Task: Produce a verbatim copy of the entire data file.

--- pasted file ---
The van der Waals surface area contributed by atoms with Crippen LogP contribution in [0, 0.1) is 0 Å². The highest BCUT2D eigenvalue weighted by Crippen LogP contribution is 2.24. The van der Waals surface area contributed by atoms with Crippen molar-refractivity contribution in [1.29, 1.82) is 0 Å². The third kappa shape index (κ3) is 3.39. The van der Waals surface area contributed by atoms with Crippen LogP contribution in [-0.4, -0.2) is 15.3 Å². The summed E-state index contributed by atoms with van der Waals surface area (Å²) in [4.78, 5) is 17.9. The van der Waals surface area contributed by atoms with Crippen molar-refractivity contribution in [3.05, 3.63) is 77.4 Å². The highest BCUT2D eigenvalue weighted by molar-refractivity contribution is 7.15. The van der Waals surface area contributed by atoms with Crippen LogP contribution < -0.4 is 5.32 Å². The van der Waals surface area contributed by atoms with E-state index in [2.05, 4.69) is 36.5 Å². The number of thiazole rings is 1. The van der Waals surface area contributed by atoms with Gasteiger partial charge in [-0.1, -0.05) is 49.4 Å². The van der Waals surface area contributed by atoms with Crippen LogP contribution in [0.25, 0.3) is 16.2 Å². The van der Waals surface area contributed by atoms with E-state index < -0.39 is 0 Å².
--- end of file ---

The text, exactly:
The van der Waals surface area contributed by atoms with Crippen LogP contribution in [0, 0.1) is 0 Å². The highest BCUT2D eigenvalue weighted by Crippen LogP contribution is 2.24. The van der Waals surface area contributed by atoms with Crippen molar-refractivity contribution in [1.29, 1.82) is 0 Å². The third kappa shape index (κ3) is 3.39. The van der Waals surface area contributed by atoms with Crippen LogP contribution in [-0.4, -0.2) is 15.3 Å². The summed E-state index contributed by atoms with van der Waals surface area (Å²) in [4.78, 5) is 17.9. The van der Waals surface area contributed by atoms with Crippen molar-refractivity contribution in [3.05, 3.63) is 77.4 Å². The highest BCUT2D eigenvalue weighted by molar-refractivity contribution is 7.15. The van der Waals surface area contributed by atoms with Crippen LogP contribution < -0.4 is 5.32 Å². The van der Waals surface area contributed by atoms with E-state index in [2.05, 4.69) is 36.5 Å². The number of thiazole rings is 1. The van der Waals surface area contributed by atoms with Gasteiger partial charge in [-0.1, -0.05) is 49.4 Å². The van der Waals surface area contributed by atoms with Crippen LogP contribution in [0.25, 0.3) is 16.2 Å². The van der Waals surface area contributed by atoms with E-state index < -0.39 is 0 Å².